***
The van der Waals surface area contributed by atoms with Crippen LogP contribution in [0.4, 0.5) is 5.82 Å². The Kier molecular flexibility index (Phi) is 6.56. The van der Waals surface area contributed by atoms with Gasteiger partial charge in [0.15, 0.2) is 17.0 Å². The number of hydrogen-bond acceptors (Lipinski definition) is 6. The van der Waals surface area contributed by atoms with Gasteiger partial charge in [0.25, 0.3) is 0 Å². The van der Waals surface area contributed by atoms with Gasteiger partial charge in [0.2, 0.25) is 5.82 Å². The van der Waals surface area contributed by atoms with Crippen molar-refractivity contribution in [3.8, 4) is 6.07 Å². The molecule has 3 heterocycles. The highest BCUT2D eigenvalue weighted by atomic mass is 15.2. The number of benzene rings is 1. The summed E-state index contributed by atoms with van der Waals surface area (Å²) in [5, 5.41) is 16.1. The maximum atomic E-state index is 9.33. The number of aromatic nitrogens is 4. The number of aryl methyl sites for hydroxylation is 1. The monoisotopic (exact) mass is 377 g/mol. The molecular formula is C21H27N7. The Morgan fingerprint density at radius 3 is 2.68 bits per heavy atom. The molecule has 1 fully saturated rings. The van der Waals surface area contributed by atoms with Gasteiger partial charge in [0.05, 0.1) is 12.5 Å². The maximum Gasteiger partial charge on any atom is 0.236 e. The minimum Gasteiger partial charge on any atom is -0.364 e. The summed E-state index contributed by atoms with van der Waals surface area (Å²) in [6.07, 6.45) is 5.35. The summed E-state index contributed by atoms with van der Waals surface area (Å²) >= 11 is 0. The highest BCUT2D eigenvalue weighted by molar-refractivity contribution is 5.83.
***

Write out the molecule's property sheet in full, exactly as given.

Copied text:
The van der Waals surface area contributed by atoms with Crippen LogP contribution in [0.4, 0.5) is 5.82 Å². The Kier molecular flexibility index (Phi) is 6.56. The van der Waals surface area contributed by atoms with Gasteiger partial charge in [0.15, 0.2) is 17.0 Å². The number of hydrogen-bond acceptors (Lipinski definition) is 6. The van der Waals surface area contributed by atoms with Gasteiger partial charge in [0.25, 0.3) is 0 Å². The van der Waals surface area contributed by atoms with Gasteiger partial charge in [0.2, 0.25) is 5.82 Å². The van der Waals surface area contributed by atoms with Crippen molar-refractivity contribution in [3.8, 4) is 6.07 Å². The molecule has 3 heterocycles. The highest BCUT2D eigenvalue weighted by atomic mass is 15.2. The number of benzene rings is 1. The summed E-state index contributed by atoms with van der Waals surface area (Å²) in [5, 5.41) is 16.1. The maximum atomic E-state index is 9.33. The number of aromatic nitrogens is 4. The number of aryl methyl sites for hydroxylation is 1. The monoisotopic (exact) mass is 377 g/mol. The molecular formula is C21H27N7. The Morgan fingerprint density at radius 3 is 2.68 bits per heavy atom. The molecule has 1 fully saturated rings. The van der Waals surface area contributed by atoms with Gasteiger partial charge in [0.05, 0.1) is 12.5 Å². The maximum Gasteiger partial charge on any atom is 0.236 e. The minimum Gasteiger partial charge on any atom is -0.364 e. The summed E-state index contributed by atoms with van der Waals surface area (Å²) in [6.07, 6.45) is 5.35. The summed E-state index contributed by atoms with van der Waals surface area (Å²) >= 11 is 0. The highest BCUT2D eigenvalue weighted by molar-refractivity contribution is 5.83.